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The value of anthropogenic sediment to archaeological study



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Anthropogenic sediments, particularly those found in constructional contexts, have been used rarely for the purpose of deducing ancient cultural activities, especially at tel sites. Traditionally, for these types of archaeological enquiries, the emphasis has been on studying architectural features such as walls and floors, sealed deposits, or in situ artefact assemblages. In contrast, this thesis examines the potential systemic information that can be derived from anthropogenic sediments. As these sedimentary deposits are formed or allowed to accumulate as a consequence of human activities, it is suggested that they contain similar culturally significant information as other artefacts and features, and thus deserve to be studied as such. In an effort to create an interpretive foundation for the analysis of anthropogenic sediments, a standardised terminology is proposed and a catalogue of materials and formation processes is created. As well, the systemic significance of various elements contained within the deposits, such as pottery shards, bones, the chemical composition of the earthen material, and the physical propenies of the earthen material is examined. To test the applicability of the interpretive foundation, a case study was conducted on a small sample of anthropogenic sediments from the site of Tel Dor, Israel. These sedimentary deposits were derived from a variety of functional and systemic contexts dating from the Persian to Roman periods. It was found that the careful examination of this sedimentary component of the archaeological site provided useful 'added value' to the analysis and interpretation of a number of systemic processes and contexts that related to the occupation of the ancient city of Dor. Information was obtained about construction materials and methods, ancient human activities that had occurred in the excavated area, and dates of construction and abandonment. This thesis shows that anthropogenic sedimentary deposits are valuable features of archaeological sites. It demonstrates that the theoretical and archaeological frameworks that have been developed through this research can enhance significantly the archaeologists comprehension of the systemic reality revealed through the excavation of archaeological sites.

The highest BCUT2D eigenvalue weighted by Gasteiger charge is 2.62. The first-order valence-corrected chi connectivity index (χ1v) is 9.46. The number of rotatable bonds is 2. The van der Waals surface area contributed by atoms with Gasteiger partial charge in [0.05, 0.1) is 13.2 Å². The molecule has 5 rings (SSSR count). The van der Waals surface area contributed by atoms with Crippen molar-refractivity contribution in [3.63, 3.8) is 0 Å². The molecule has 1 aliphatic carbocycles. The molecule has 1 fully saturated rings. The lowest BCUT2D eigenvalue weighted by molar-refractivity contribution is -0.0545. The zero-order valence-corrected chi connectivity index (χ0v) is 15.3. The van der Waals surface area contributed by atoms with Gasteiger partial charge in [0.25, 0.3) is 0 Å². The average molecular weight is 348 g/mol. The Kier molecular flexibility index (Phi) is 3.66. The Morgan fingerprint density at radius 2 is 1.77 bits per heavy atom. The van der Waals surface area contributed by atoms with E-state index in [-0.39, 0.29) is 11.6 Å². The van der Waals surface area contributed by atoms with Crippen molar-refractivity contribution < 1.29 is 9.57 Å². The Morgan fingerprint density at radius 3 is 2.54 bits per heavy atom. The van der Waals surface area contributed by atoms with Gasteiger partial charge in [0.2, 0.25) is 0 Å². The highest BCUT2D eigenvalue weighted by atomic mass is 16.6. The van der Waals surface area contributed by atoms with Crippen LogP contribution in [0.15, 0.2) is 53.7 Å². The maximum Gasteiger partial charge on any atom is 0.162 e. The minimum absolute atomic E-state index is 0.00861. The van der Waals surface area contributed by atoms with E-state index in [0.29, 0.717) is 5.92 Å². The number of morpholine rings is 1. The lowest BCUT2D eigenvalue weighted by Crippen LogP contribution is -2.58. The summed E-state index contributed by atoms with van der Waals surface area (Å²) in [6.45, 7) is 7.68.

Master of Arts (M.A.)


Anthropology and Archaeology


Anthropology and Archaeology



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